In addition, since so many of the “walls” are really panels, those panels have a top, which the player can walk on. Usually the player isn’t going to be able to walk on them, but since it’s possible to jump from wallrunning panel to wallrunning panel, one thing that often happens as a consequence of that jumping is that you gain height. Which means that sometimes you can be wallrunning on one panel, then jump to the next panel expecting to continue your wallrunning, only to accidentally reach the top of the panel and jump on it (or in many cases, over it). Which can set you off your expectations and lead you to making a mistake that gets you killed (or if you jump over the panel, you’ve probably ended up in a pit and thus already died).

And speaking of that jumping from panel to panel, the game doesn’t quite seem to help the player understand how this jumping works: sometimes the character jumps at an angle toward the next panel, making progression easy, and sometimes the angle basically means that the player will end up falling into a pit. It’s never clear what’s going to happen when you jump, or what you should do to get a consistent result (experimenting on the same basic section never gave any useful information). So getting through certain sections can feel like it takes luck.

All of this means that a core element of the game feels out of the hands of the player. Whether you’ll succeed depends more (or at least feels like it depends more) on the game allowing you to win, rather than how well you know the rules of the game.

That doesn’t mean, of course, that the game is impossible. And in fact, there’s no doubt that a player could gain an extensive knowledge of the game (much like a player could gain an extensive knowledge of the Sonic levels) in order to pull everything off flawlessly. Which would certainly look cool.

But it means that the player – or more specifically the average player – isn’t ultimately in control. When you die, sometimes it can be the result of your own error, and sometimes it can be the result of the game acting in a way you weren’t expecting. If we could put it more colloquially, sometimes it’s the game’s fault that you die. And what you want from this experience – any game experience, really – is that failure should always feel like it’s the player’s fault. When death becomes the game’s fault, it causes frustration, but specifically a bad kind of frustration. The kind of frustration that might drive you to just shut off the game and not touch it again.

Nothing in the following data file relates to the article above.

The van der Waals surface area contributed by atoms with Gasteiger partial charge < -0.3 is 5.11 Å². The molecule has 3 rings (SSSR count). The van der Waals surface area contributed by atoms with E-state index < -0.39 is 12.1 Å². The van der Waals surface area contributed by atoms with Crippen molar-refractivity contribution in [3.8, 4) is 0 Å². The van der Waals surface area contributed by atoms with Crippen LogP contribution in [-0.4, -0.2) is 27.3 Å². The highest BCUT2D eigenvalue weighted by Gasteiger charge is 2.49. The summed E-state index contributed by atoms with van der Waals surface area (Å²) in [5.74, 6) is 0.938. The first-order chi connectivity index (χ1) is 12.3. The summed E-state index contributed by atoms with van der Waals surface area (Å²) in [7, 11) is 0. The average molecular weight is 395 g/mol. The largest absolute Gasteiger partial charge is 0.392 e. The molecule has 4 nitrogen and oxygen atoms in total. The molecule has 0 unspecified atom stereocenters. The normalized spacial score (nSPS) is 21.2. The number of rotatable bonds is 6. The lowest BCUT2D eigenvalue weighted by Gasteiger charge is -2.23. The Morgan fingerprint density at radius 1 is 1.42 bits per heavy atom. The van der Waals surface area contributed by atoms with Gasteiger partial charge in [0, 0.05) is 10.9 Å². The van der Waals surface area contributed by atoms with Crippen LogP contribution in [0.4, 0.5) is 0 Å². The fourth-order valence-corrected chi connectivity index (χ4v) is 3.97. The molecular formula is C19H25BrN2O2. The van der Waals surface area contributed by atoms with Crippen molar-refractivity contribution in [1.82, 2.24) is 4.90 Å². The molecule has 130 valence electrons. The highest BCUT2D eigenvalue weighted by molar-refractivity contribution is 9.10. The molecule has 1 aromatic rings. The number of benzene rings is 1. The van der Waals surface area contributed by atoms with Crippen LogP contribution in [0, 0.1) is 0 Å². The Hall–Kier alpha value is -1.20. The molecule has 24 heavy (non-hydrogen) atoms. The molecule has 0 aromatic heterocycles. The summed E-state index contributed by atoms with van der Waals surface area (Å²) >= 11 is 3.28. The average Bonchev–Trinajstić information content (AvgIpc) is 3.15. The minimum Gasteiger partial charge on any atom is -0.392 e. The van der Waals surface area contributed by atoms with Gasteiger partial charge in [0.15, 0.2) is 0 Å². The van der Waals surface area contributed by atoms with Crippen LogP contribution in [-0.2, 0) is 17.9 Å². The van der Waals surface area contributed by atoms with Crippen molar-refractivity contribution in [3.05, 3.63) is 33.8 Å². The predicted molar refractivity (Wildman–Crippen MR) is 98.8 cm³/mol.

Concluding Remarks

Trying to make a video game cool is, by no means, a bad approach. Games do not have to be profound in their design and ask stabbing philosophical questions. Sometimes they can just be pure fun.

But while making games cool is a worthwhile endeavor, it is one that must be approached carefully, just like any aspect of game design. Just because something seems cool in theory does not necessarily mean it will actually be cool in practice. And just because something looks cool when done well does not mean that players will innately be able to pull off the same maneuvers necessary to replicate it.

So in chasing coolness, it’s important to think about how much control the player ultimately has over everything. Control is often important in general for video games, but in these kinds of games it becomes especially important. Because an interesting spectacle that feels unattached to the player’s input will be little more than random noise: it will look interesting, but the player’s enthusiasm is going to fade over time. Whereas being able to say “this is a cool spectacle, and I caused it” will tap into the player’s desire to have fun and keep playing.

Therefore, when thinking about designing a game around mechanics that will look cool, it’s important to be wary of the pitfalls that can cause the game to backfire by removing this control from the player. Even just a handful of little foibles can transform that feeling of being in control – that success and failure depend on the player – into a feeling of being helpless – that success and failure depend on the game.